India-based provider search and appointment-booking tech company Practo lays off 150 – a 10-percent workforce reduction the company attributes to “a combination of natural redundancies that emerge as we integrate our five acquisitions and evolve our businesses, as well as the performance required for the next phase of Practo’s growth.” The company operates in four other countries, and has raised $180 million since launching nine years ago. It acquired Fitho, Genii Technologies, Qikwell Technologies, Instahealth, and Enlightiks – all India-based businesses – between April 2015 and December 2016.
From North West: “Re: Larry Krassner’s passing. He passed away after a long battle with cancer in late December. I was shocked that it isn’t more widely known and thought that you might want to include something in HISTalk. He was well known in the 70s through early 2000s in the HIT industry. He was part of SMS in the early days, TDS, McKesson, and IDX (before it was bought by GE). He was the consummate salesman and probably responsible for many of the big enterprise deals that SMS and TDS did in the 70s-90s.”
From Harvest Gal: “Re: Word on the street is that NewCrop has been losing EHR customers – and end-user doctors – over the past couple months. We’ve also heard that those EHR vendors are moving to e-prescribing company DrFirst. Is greater industry consolidation on the horizon?” Unverified. I wouldn’t be surprised given the general state of health IT affairs. NewCrop’s e-prescribing tool has been on the market since 2003, and has been flying fairly under the radar (at least from a media perspective) for the last several years. I last mentioned them in September 2016, when the company added specialty medication prescribing software from AssistRx.
From Lab Tester: “Re: Theranos vs. 23andMe. Seems like Elizabeth Holmes could learn a thing or two from Anne Wojcicki. Both companies faced governmental scrutiny; one continues to go down in flames, while the other seems to be trying to play by the rules.” The Theranos saga does indeed continue: Media reports suggest that founder Elizabeth Holmes owes her own company $25 million - a fact made semi-public after reports surfaced that some investors were considering suing the company. 23andMe, meanwhile, has seemed very intentional about recovering from the reprimand it received from the FDA in 2013. It seems to have eschewed the media-blitz machine Holmes favored to instead hunker down and legitimize its business model.
From Ambulance Chaser: “Re: Ambulance rides via Uber. It boggles my mind that people are opting for rides to the ER from ride-sharing services like Uber and Lyft. Have any of your readers noticed an increase at their facilities in drop-offs from these services?” AC is no doubt referring to this article focusing on the use of ride-sharing companies to get emergency patients to the hospital. While I doubt ER staff have time to pay attention to patient transport, I’ll invite readers to weigh in. It’s just another nail in healthcare’s already deteriorating coffin, if you ask me. The industry has yet to (and probably never will) become the nimble, Amazon-like company that caters to consumer whims – much less one based on a gig-economy model. The regulatory tape is wrapped too tightly at this point, and administration in-fighting would suggest it’s not loosening up anytime soon.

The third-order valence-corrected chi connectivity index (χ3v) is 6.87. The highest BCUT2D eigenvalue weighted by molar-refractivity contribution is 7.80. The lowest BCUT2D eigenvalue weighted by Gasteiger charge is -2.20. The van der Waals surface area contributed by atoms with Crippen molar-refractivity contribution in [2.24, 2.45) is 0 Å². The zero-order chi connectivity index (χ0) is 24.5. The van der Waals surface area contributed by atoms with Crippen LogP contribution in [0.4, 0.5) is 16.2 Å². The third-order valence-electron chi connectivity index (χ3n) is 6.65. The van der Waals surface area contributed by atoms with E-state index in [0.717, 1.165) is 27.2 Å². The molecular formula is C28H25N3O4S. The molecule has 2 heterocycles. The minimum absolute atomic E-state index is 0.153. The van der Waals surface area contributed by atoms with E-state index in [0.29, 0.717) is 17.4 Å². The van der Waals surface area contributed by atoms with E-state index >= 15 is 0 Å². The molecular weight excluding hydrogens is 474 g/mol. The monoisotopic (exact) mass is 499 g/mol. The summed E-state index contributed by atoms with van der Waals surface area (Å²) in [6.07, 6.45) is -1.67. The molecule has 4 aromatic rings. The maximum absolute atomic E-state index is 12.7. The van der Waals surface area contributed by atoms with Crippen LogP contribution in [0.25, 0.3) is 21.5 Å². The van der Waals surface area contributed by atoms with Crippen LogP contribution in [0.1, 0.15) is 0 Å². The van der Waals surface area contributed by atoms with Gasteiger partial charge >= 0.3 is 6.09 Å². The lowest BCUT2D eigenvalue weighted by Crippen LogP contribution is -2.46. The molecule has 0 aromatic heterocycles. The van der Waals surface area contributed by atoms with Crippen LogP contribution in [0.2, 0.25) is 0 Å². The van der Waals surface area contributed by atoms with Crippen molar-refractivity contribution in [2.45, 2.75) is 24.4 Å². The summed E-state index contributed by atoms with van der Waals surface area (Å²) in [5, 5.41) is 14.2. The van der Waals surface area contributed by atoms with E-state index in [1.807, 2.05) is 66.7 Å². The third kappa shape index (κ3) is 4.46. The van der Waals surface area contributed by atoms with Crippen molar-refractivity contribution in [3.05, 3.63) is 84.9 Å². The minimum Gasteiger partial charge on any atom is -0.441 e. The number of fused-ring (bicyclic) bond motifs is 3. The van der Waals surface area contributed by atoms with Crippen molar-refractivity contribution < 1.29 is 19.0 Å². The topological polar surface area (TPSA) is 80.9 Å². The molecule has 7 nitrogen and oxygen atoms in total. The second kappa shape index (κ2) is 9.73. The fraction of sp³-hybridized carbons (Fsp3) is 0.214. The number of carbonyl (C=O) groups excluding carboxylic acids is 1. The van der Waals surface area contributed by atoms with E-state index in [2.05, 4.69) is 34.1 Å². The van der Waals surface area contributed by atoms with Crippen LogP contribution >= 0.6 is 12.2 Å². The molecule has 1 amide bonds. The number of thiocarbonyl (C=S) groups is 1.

HIStalk Announcements and Requests
Nearly a third of poll respondents expect blockchain to have a significant impact on healthcare in five to 10 years. Perhaps the more compelling result is the 25 percent of respondents who “don’t know, don’t care.” Realist explains that, “Blockchain will never have a significant impact on HIT; in the short-run, it will be a boost to conferences, consultants, and marketing. In the long-run, it will be utilized but won’t have any material impact.” HITgeek takes a less pessimistic view: “We do not need yet another niche, domain security control. Instead, what we desperately need is a ubiquitous one. Blockchain is a contender for that. We need to determine who will pay for it. Nominally, the beneficiaries will pay through some proxy rather than taxpayer funding. The boundary between what is health data and what isn’t is shifting and porous. Any security technology that draws a bright line border will soon become obsolete. On the other hand, security technology that straddles or ignores the boundary has a greater and continuing return on investment.”
New poll to your right or here: How likely would you be to use a company like 23andMe to better understand your hereditary health risks? Feel free to explain your level of likeliness by leaving a comment.
This Week in Health IT History
One year ago:
- Massachusetts General Hospital, Massachusetts Eye and Ear, and Newton-Wellesley Hospital all go live on Epic over the weekend as part of Partners Healthcare’s $1.2 billion Epic implementation.
- A CMS inspection report confirms that Theranos’ proprietary blood testing analyzer, Edison, failed internal quality control tests 29 percent of the time, while its California lab was also cited for doing tests with unqualified personnel and storing samples at the wrong temperatures.
- e-MDs completes its acquisition of McKesson ambulatory products Practice Choice, Medisoft, Medisoft Clinical, Lytec, Lytec MD, and Practice Partner.
- The DoD brands its Cerner implementation project MHS Genesis.
- Pfizer backs out of its plan to acquire Allegran and move its headquarters to Ireland for tax reasons after the Treasury Department puts new rules in places to make tax inversions less lucrative.